As a young man of a Jamaican background that has received his entire education in the Canadian school system, I think about this question often and how it speaks to my experience with learning about black history in school. I vividly recall a lesson in my Grade 10 history class where we read a chapter about World War II. As I flipped through the plethora of pages that described the war, I noticed that a couple of pages were dedicated to a black Canadian soldier that made notable contributions to the war effort (I wish I could remember his name). But that was it. Only two pages of black history mentioned within the entire story of World War II. Now to be fair, since that class was a while back there could have been other parts in that textbook that mentioned black history and the history of other minorities which I may have missed, or just simply don’t remember. But I think there’s something to be said to the fact that from my Grade 10 history textbook, the only memory I have of it commemorating black history in Canada was a two-page profile on one individual.

Even when I think about black history and education on a larger scale – outside of Canada – up until this past year my knowledge only went as far as Martin Luther King Jr., Rosa Parks, Harriet Tubman and other widely-known black historical figures that were mentioned year after year (but my deepest respect has always gone out to these individuals and their contributions to black history). My knowledge of black history didn’t really get the opportunity to truly evolve and develop.

Now don’t get me wrong, I’m no historian and I’m definitely not trying to undermine the same education system that has equipped me and so many others with endless opportunities to succeed (I think that’s a misconception many people have when a topic like this is brought up). But I just think that there’s so much more students deserve to learn when it comes to how black individuals have contributed to the history that has led to present day. Did you know that African-American inventor Garrett Morgan innovated the traffic light? (Check out “Garrett Morgan”) Or that the richest man in all of history is thought to be King Musa Keita I, an African man that ruled the Mali Empire in the 14th century? (Check out “King Musa”) I just found out about King Musa last week. But there’s a sense of empowerment and enlightenment that comes along with knowing that the story of black history is much larger than we think it is – a story the precedes slavery and goes beyond the big names we always hear about.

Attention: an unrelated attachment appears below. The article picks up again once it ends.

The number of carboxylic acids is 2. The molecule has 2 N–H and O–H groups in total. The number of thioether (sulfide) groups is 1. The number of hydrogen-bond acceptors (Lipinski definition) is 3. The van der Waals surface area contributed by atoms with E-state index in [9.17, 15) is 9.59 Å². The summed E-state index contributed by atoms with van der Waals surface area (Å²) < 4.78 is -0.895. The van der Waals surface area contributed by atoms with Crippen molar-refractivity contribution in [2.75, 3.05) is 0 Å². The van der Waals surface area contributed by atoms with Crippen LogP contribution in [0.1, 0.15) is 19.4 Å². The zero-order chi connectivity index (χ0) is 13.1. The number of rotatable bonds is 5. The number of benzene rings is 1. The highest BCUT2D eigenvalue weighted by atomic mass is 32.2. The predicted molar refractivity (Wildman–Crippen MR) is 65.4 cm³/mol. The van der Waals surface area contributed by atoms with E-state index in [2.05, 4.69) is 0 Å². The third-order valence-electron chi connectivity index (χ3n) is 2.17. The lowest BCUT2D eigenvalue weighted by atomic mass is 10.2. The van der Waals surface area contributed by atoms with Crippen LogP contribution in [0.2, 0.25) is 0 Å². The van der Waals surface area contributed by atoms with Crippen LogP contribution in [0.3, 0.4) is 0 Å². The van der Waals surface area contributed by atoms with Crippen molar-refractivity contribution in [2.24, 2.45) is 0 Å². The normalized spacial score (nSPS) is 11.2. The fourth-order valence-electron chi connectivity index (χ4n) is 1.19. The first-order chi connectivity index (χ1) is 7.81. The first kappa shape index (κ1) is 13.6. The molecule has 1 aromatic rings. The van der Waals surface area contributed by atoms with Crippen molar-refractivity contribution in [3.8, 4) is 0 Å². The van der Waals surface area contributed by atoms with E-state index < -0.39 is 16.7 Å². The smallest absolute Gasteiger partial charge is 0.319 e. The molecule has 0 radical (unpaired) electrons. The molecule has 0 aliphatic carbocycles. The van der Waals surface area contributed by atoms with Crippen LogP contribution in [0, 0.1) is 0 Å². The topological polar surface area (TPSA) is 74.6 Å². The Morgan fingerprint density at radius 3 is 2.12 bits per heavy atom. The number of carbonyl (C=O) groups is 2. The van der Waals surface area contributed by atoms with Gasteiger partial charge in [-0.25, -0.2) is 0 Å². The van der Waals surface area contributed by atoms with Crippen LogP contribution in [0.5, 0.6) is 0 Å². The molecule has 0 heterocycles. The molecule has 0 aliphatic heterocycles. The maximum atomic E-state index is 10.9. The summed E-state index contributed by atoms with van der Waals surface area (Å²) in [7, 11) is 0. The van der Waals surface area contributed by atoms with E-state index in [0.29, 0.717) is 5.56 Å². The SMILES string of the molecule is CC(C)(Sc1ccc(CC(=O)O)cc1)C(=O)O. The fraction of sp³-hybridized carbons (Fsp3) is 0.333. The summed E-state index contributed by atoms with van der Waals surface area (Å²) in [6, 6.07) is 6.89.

I felt this empowerment only after reading about a couple of individuals. Imagine how a whole classroom or a whole school would feel if they regularly learned about these people in a school year? Imagine the potential that would grow inside of them, the things that they would then know they can accomplish. This same empowerment translates to the history of all minorities, for all races to benefit from.